Recycling Lives and UCLan working together in ceramic recycling innovation

From the University of Central Lancashire

UCLan and Recycling Lives to produce unique eco-friendly building material

Ceramic experts from the University of Central Lancashire (UCLan) have teamed up with local commercial recycler and social welfare charity Recycling Lives to create a unique eco-material that can be used in architecture and interior design.

Reader in contemporary ceramics David Binns and Dr Alasdair Bremner from the Silicates Research Unit within the School of Art, Design and Performance at UCLan, have combined recycled glass and ceramics to create a sustainable and unique product that is made from up to 100 percent recycled waste.

They are now working with Preston based Recycling Lives, which provides all the recycled glass needed, to manufacture the material on a commercial basis to be used as a high-value sustainable material in the building and interior design industries.  All products can be custom made from a fusion of recycled glass and ceramic material for use as kitchen worktops, building cladding and other architectural designs.

David Binns commented: “We’ve developed this product using ceramics and crushed recycled glass and use heat to combine them, which makes it more eco-friendly than similar products that are bound together using resin.  It also means that the material we produce is still recyclable.”

Launched as a family business more than 40 years ago, Recycling Lives has evolved into a market a leader in the recycling and waste management sector. The company also runs an innovative residential scheme that offers training and work experience opportunities for vulnerable members of society.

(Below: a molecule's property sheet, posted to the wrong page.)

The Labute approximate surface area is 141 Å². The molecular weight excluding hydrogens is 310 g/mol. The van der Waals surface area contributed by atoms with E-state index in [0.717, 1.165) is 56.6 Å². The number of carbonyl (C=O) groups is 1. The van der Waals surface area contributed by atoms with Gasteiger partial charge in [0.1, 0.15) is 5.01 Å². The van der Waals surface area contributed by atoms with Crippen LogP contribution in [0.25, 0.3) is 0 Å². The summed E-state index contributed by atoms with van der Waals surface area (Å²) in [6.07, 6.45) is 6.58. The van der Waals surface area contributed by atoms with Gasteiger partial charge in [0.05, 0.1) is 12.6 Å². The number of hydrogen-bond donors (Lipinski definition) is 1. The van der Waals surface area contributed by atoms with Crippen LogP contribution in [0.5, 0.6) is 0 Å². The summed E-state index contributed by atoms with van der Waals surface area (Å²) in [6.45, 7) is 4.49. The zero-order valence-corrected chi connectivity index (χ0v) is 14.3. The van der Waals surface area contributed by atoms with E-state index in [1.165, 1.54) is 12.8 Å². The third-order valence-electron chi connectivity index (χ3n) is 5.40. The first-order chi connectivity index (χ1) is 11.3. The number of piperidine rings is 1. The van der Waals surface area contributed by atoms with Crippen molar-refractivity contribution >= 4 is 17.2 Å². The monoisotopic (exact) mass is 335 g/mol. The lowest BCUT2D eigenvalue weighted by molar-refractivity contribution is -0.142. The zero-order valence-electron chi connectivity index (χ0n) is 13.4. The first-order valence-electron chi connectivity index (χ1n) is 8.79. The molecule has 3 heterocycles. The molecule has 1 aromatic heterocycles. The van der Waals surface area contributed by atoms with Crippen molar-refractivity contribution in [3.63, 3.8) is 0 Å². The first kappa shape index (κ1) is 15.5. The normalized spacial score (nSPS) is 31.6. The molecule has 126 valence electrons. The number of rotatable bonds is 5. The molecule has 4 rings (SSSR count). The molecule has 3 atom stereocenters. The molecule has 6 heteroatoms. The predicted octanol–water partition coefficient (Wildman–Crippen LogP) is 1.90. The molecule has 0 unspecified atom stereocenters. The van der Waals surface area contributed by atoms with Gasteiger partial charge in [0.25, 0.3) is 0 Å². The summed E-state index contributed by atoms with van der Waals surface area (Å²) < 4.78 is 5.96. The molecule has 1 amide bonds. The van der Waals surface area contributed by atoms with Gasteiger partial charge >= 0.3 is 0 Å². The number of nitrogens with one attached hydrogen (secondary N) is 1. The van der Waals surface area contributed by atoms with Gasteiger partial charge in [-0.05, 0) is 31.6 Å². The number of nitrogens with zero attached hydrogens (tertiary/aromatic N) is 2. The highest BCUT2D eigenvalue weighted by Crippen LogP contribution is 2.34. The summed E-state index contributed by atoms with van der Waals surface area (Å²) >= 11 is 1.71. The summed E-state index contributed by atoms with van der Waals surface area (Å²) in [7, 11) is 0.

Dave Allen, Development Manager from Recycling Lives, commented: “We have worked on a number of projects that have utilised waste glass and this product is certainly the most exciting we have seen.  We are thrilled about the future of this project.”

David and Alasdair’s research into the unique eco-friendly material was funded through a £198,000 grant from the Arts and Humanities Research Council.  They have already attracted interest at several international exhibitions, including one at the Museum of Art and Design in New York, and are currently looking for suitable premises to launch the business.

David Binns added: “We received overwhelming interest from architects and designers looking to use our new material in a diverse range of projects. Clients ranged from a buyer for B&Q interested in high volume mass-produced sustainable tile products, through to an architect from Foster Partners and designers looking for unique bespoke products for exclusive clients.”